It further goes to state that the paper titled ‘The Unnatural Origin of SARS and New Species of Man-Made Viruses as Genetic Bio-weapons’ could see World War 3 being fought with biological weapons, and not nuclear weapons as had been feared by strategic affairs experts, until now. This document revealed that Chinese military scientists were discussing the weaponization of SARS coronaviruses five years before the COVID-19 pandemic! (This report was published by the Weekend Australian in news.com.au.)
Robert Potter, a cybersecurity specialist who analyses leaked Chinese government documents, was asked by The Australian publication to verify the Chinese paper, and he stated that the document surely wasn’t fake, reported news.com.au.
And Peter Jennings, the executive director of the Australian Strategic Policy Institute (ASPI), told news.com.au that the document “clearly shows that Chinese scientists were thinking about military application for different strains of the coronavirus and thinking about how it could be deployed,”. And he then added, that “It begins to firm up the possibility that what we have here is the accidental release of a pathogen for military use.” No wonder that China has been so reluctant for outside investigations into the origins of COVID-19. This was also reported by The Economist.
A year ago, when the virus had begun to spread, evidence of China’s strategy had been identified by authorities in the US, when in late January 2020, the US Department of Justice announced the arrest of a Harvard University professor, Charles Lieber (Chair of the Department of Chemistry and Chemical Biology), for receiving $50,000 per month and another $158,000 for other expenses as well as for his affiliation with the Wuhan University of Technology.
He was also running a multi-million-dollar programme to entice other scientists to share their research expertise with China. Also arrested was a female researcher, Yen Ching Ye, of Boston University (Department of Physics, Chemistry and Biomedical Engineering), who had hidden her connections with the PLA as a lieutenant. A third Chinese national, Jheng Zhao Zang, was arrested just as he was boarding his flight to China with 21 vials of biological materials in his baggage stolen from his American university’s research centre. His research was sponsored by Harvard University.
These arrests are part of the US Department of Justice’s ‘China Initiative’ to stop and prosecute Chinese economic espionage and theft of intellectual property, to stop the long-term Chinese campaign to steal US technologies. The US Attorney General had last year referred to China as America’s ‘primary rival’. And the FBI director has stated that “no country poses a greater counterintelligence threat to the US than China”. But now, with hundreds of thousands of people dead in the West, there is bound to be a concern in other European countries as well about what appears to be part of China’s ruthless agenda to emerge as the primary power in the world.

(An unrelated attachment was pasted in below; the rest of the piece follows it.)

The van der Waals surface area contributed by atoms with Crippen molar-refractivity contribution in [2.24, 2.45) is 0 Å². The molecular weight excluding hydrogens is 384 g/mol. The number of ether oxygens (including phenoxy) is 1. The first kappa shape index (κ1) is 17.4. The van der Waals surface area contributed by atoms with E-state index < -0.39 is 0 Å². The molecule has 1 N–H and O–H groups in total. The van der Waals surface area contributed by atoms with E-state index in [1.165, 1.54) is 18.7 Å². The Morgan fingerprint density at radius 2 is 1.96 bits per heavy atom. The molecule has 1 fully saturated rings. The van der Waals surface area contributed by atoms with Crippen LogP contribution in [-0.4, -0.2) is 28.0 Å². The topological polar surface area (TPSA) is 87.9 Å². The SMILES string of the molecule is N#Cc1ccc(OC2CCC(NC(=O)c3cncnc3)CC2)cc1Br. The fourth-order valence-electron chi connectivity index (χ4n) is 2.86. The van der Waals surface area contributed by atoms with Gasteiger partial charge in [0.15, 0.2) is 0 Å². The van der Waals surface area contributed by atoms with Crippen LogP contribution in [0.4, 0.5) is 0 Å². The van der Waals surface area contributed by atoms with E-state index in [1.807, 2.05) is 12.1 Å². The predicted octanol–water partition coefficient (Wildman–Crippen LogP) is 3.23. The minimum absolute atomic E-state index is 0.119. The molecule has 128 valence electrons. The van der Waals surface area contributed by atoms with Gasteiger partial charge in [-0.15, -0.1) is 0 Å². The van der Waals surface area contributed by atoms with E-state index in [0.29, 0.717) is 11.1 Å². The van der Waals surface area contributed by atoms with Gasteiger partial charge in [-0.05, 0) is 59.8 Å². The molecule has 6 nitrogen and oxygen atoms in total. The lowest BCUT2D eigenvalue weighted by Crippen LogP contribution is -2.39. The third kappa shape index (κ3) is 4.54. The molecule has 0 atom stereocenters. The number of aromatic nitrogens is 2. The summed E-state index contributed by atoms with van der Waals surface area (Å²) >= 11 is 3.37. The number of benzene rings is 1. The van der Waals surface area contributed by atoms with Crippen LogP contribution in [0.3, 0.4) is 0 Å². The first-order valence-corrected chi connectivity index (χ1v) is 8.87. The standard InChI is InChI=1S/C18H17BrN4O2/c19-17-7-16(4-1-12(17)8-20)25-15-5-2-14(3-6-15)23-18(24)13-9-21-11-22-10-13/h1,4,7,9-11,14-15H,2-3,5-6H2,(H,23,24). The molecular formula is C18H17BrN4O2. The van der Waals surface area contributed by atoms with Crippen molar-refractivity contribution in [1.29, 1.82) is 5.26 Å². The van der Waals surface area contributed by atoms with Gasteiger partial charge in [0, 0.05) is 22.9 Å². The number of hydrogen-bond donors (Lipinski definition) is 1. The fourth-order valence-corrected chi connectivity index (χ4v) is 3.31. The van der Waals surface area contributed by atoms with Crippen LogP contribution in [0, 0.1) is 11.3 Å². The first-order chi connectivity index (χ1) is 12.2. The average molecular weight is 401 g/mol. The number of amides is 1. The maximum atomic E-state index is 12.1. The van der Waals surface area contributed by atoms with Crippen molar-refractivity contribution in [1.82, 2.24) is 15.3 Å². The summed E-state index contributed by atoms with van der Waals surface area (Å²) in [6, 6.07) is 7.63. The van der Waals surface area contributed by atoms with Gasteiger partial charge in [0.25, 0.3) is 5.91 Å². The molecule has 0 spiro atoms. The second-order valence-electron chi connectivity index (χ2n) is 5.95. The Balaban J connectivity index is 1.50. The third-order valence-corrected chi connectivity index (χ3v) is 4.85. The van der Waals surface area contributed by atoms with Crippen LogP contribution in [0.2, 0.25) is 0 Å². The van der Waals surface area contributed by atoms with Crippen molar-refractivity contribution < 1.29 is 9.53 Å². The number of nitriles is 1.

However, China isn’t willing to sit quietly. It had blamed the US for bringing the virus into China, with Iran echoing its line that the US has spread the deadly virus to cripple the Chinese economy. On the face of it, this could be justified on the grounds that the loss to China’s economy was initially projected to be around $348 billion and to the US economy about $15 billion. But those figures have now changed, even though other countries like the UK, are nowhere near an economic recovery.
China isn’t willing to sit quietly. It had blamed the US for bringing the virus into China, with Iran echoing its line that the US has spread the deadly virus to cripple the Chinese economy.
But as China is—and will remain—the manufacturing centre for much of the world and will be back in demand for years to come, many countries are unwilling to say upfront that China has initiated the pandemic. The Chinese, however, it should be noted, always work to a plan and within a grand design laid out by the country’s leadership. In 2017, China’s paramount leader, Xi Jinping, had defined his ‘vision’ for China, in a three-and-a-half-hour speech.
One of the key targets for China would be to become a “top-ranked innovative nation by 2035 [and] a nation with pioneering global influence”. As any student of world affairs would tell you, global influence comes from a combination of economic heft and military power. Thus, there are reports that the Chinese have been buying out many companies and businesses at much lower prices in Asia and Europe at a time of panic.
The questions that must concern us are: One, what could be the endgame of the Chinese plan? Two, is the Covid-19 assault on the human race a test of more biological attacks to follow? To understand what could follow, a new novel – though fictionalized – titled ‘Mission Shengzhan’ (published by Bloomsbury) gives a graphic account of the length that hardliners in China could go, to get the better of countries like India. Are we in India, ready for such future attacks?
–This story was earlier published on www.timesnownews.com